Moving from an individual contributor to a manager is one of the most challenging career transitions employees go through. This isn’t news, and it’s not the first time you’ve read this on our blog.
For years, Andy Epstein, Rena DeLevie and I have shared war stories with each other about our transition to management and those of the talented people we’ve had the pleasure of working with. We also spoke to tens, if not hundreds, of creative leaders who shared their stories. Many of these stories included a lack of formal management training. All of a sudden, or so it seemed, former designers/writers/coders/project managers/etc. were now managers, though—like with parenting—no one handed them a playbook.
At some best-in-class organizations, we heard of corporate trainings like “Management 101” (I was lucky enough to go through this with my former organization) that supported new managers succeeding in their new roles, however, more often than not employees don’t receive formal management training. This drove Andy, Rena and me nuts: a manager’s performance has HUGE implications on an individual’s, team’s and department’s success. And we all probably know or can at least fathom: the better your manager is, the more likely you are to stay with your organization.
Taking on Professional Development for the Creative Industry
Cella launched our first professional development program, Beyond the Creative, for creative leaders in Fall 2010. As many of you are familiar, we have several iterations of that event cleverly named 1,2, 3, 4 and…wait for it…5. Around the time we were launching Beyond the Creative 4, Andy, Rena and I got serious about our vision to provide new managers with a better introduction to management. We wanted to focus on helping new managers better understand their role as people developers, culture builders and leaders while also providing them a foundation of creative operations best practices (SOPs, SLAs, OLAs, oh my!).
It is our passion at Cella that creative managers, even at the most junior management level, understand the business of creative, and, in fact, treat their scope/area of responsibility as a business.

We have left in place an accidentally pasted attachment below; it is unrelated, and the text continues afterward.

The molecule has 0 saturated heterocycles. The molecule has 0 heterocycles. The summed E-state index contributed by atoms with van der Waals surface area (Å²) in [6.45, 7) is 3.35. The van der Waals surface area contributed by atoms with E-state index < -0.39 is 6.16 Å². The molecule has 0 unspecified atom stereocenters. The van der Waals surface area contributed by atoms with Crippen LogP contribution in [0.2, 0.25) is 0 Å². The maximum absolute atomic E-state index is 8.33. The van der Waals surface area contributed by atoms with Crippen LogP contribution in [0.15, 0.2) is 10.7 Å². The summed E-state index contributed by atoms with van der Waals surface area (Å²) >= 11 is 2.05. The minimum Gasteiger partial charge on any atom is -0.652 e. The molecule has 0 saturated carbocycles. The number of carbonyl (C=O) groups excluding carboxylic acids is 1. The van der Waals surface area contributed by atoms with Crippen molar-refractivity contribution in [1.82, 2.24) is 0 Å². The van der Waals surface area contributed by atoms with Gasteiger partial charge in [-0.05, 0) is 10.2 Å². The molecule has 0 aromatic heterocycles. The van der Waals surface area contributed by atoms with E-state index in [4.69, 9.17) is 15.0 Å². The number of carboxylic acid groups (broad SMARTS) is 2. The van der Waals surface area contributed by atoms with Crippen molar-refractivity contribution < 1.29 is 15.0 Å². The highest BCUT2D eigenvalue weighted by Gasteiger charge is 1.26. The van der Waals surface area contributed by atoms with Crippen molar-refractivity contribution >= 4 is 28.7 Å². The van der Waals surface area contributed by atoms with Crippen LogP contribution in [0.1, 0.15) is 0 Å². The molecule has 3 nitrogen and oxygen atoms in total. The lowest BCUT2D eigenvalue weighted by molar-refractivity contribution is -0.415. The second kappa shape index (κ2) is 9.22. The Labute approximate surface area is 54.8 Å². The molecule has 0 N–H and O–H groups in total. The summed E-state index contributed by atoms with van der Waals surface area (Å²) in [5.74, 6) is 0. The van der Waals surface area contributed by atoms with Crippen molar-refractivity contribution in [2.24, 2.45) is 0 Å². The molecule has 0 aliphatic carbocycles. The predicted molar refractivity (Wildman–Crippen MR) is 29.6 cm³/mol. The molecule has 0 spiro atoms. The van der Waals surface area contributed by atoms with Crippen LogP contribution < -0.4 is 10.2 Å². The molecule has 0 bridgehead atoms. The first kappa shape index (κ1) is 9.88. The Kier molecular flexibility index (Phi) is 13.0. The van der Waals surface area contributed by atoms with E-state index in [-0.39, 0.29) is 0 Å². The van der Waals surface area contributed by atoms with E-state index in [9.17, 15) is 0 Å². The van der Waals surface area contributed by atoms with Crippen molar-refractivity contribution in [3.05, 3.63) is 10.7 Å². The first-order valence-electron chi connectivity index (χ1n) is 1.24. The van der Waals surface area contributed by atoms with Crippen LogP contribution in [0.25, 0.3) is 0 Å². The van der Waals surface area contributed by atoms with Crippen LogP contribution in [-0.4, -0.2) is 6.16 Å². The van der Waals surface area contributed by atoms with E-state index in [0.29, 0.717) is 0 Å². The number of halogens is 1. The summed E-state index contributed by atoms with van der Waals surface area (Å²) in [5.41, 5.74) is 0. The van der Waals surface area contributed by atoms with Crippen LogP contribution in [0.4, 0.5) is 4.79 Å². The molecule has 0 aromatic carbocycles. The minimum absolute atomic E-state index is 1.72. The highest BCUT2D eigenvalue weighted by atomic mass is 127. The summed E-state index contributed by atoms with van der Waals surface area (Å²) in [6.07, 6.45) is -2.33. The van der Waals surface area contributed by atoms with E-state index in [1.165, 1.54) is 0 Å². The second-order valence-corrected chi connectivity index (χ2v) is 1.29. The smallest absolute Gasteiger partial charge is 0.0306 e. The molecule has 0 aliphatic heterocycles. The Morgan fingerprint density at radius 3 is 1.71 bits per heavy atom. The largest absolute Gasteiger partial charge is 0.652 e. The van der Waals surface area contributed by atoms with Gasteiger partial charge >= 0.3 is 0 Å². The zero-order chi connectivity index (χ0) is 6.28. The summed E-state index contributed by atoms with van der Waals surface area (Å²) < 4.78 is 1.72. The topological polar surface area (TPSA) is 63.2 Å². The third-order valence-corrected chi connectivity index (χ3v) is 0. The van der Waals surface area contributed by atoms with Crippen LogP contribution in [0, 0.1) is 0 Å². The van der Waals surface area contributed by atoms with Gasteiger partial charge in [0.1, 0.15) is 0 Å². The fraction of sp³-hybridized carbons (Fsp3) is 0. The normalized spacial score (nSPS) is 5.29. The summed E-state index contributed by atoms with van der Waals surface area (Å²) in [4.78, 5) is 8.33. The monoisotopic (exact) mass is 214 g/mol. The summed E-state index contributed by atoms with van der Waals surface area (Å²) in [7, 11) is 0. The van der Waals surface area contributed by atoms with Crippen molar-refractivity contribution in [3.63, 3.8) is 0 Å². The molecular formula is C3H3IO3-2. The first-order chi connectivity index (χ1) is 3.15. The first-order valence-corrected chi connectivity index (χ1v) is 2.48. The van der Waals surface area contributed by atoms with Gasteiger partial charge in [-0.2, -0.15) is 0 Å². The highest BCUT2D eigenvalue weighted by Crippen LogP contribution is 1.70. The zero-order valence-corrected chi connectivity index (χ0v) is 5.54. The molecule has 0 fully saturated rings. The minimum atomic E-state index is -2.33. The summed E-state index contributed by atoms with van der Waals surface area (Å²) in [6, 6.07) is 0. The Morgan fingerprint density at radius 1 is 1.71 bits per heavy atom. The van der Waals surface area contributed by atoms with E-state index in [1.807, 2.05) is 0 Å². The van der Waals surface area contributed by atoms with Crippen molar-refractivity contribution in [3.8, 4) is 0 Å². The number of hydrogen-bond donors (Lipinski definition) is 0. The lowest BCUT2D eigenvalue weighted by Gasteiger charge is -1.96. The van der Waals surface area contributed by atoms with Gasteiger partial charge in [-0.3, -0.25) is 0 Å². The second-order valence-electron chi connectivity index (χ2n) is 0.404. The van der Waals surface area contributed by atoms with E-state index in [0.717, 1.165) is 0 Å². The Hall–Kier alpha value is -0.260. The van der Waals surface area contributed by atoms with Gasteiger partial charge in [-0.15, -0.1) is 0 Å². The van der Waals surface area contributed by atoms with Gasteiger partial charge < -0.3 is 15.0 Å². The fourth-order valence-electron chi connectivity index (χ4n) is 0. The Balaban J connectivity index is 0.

Creative Manager Boot Camp is Born
To this end, Andy, Rena and I created Creative Manager Boot Camp. In addition to supporting new managers, we hoped to attract aspiring managers who either by their own insistence or their manager’s encouragement would attend to gain a broader perspective on what it means to be a creative manager and leader. For some, the boot camp would add gas to their fire to become a manager; for others, it might shed light that management may not be where their true passion lies. Lastly, we hoped the boot camp would attract managers who have been in seat for as many as 3-5 years but never received and were still seeking formal management training.
Since fall 2015, we have hosted more than 150 creative managers in five different cities, and the feedback has been overwhelmingly positive. Across the past two years, we have refined our content to bring in new resources and incorporate previous attendees’ feedback. Cella’s mission is to position in-house creatives for success, and we’re really proud to support management and leadership development within the industry.
In her role as Cella General Manager, Jackie Schaffer has consulted for Fortune 500 clients with more than 400 in-house team members and for teams at mid-sized businesses, government entities and educational institutions with teams as small as four designers. Her management competencies lie in operations assessments, financial management and talent management. Prior to joining Cella, she led an international “mega-sized” creative team through an evolution of production studio to strategic partner.